The link to co-morbidities is also missing with more people dying in the first six months after a stroke from cardiac events, rather than consequences of a stroke – which means we are overlooking opportunities to influence outcomes in other ways.
The cost of high-quality rehabilitation may pay itself back over time but immediate cost pressures in the system can often mean that rehabilitation is not funded as a priority, which in turn reduces patient outcomes.
Data, data, data
So where do we go from here? The key to getting the balance is to argue the need for data and the evidence to build up the business case. We are seeing some professionals and clinicians leading the charge and looking for that evidence to balance the funding model.
The Mount Sinai health system in the USA recruited a randomly selected sample of people who were enrolled in a remote monitoring programme. Of the sample, 90 per cent of the sample had a crisis that the health system could have intervened on. Without the follow-up, these crises would never have been caught.
In Cardiff and Vale, they’re currently trialling a system that joins up the data to the patient – rather than the episode – to track the re-admissions and how that plays out. The data outcomes are providing interesting insights into chronic conditions and helping to modify their understanding of where they put their money.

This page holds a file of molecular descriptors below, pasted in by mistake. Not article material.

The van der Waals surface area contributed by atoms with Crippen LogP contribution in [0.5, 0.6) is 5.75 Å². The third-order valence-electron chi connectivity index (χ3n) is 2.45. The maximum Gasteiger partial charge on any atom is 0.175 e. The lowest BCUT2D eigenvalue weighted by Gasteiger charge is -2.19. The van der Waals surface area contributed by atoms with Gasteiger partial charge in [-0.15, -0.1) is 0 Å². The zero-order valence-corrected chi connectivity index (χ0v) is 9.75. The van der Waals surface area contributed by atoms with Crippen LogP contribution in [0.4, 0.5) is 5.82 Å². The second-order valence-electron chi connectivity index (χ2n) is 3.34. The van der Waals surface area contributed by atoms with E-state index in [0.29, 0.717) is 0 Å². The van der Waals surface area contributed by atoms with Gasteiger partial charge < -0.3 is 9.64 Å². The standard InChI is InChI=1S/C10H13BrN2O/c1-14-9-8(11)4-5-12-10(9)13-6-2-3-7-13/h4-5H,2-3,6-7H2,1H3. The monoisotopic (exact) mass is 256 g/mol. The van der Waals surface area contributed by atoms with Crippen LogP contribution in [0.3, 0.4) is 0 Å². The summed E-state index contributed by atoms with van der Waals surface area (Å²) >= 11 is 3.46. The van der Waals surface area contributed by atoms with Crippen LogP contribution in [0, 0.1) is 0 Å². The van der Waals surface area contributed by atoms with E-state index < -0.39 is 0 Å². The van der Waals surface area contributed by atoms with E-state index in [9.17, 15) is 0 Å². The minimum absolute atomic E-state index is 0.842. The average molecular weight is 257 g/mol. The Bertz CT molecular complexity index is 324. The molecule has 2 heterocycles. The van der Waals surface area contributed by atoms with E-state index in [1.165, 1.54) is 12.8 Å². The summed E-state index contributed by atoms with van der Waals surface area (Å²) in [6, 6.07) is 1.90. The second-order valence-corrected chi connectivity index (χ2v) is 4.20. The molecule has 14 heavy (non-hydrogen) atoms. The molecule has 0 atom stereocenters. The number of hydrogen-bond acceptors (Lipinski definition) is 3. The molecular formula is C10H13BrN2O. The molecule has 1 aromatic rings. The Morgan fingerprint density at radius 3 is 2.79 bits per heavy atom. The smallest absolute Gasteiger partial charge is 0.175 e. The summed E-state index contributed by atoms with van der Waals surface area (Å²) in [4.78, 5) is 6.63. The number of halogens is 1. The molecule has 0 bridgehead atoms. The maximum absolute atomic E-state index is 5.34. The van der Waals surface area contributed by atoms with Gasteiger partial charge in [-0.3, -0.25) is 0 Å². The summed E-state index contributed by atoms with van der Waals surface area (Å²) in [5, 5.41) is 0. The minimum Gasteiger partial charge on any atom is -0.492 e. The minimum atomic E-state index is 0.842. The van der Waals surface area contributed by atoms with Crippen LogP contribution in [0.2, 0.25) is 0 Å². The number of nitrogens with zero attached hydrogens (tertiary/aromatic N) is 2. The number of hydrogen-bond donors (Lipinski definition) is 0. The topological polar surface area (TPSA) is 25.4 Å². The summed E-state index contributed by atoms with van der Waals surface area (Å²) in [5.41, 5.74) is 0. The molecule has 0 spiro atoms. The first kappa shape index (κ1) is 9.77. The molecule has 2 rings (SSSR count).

We are also seeing a role for digital platforms to be used for virtual rehabilitation. There are many ways to do this and the growth of digital care technology in local authorities should be used to support and endorse these changes across the whole health and care system. As an example, Visionable’s platform allows any deterioration to be identified early and prevent serious problems occurring. As people wait longer for care, this early warning is crucial to avoid patient harm.
Furthermore, all these actions will help reduce re-admissions which will also make a major contribution to optimising the NHS and care capacity we need to deliver elective recovery.
Shifting the approach for a brighter future
I believe there is a real opportunity here for us to shift the way we approach rehabilitation pathways, and how we track impacts so we can begin to count effectively. And this dialogue should really appeal to the new Integrated Care Systems and their Integrated Care Boards as we embark on our new NHS structures in 2022.
Through system wide commissioning, there is the opportunity to balance the investment and provide transformation – and to use one provider to deliver a whole pathway, including more robust rehabilitation services.
By enhancing the data capture in real time and making sure the money follows the patient, we could really see a marked difference – not only in our public purse, but in the quality of people’s lives.
This could be the start of an ambitious new programme and I would encourage clinical and professional leaders to get on board.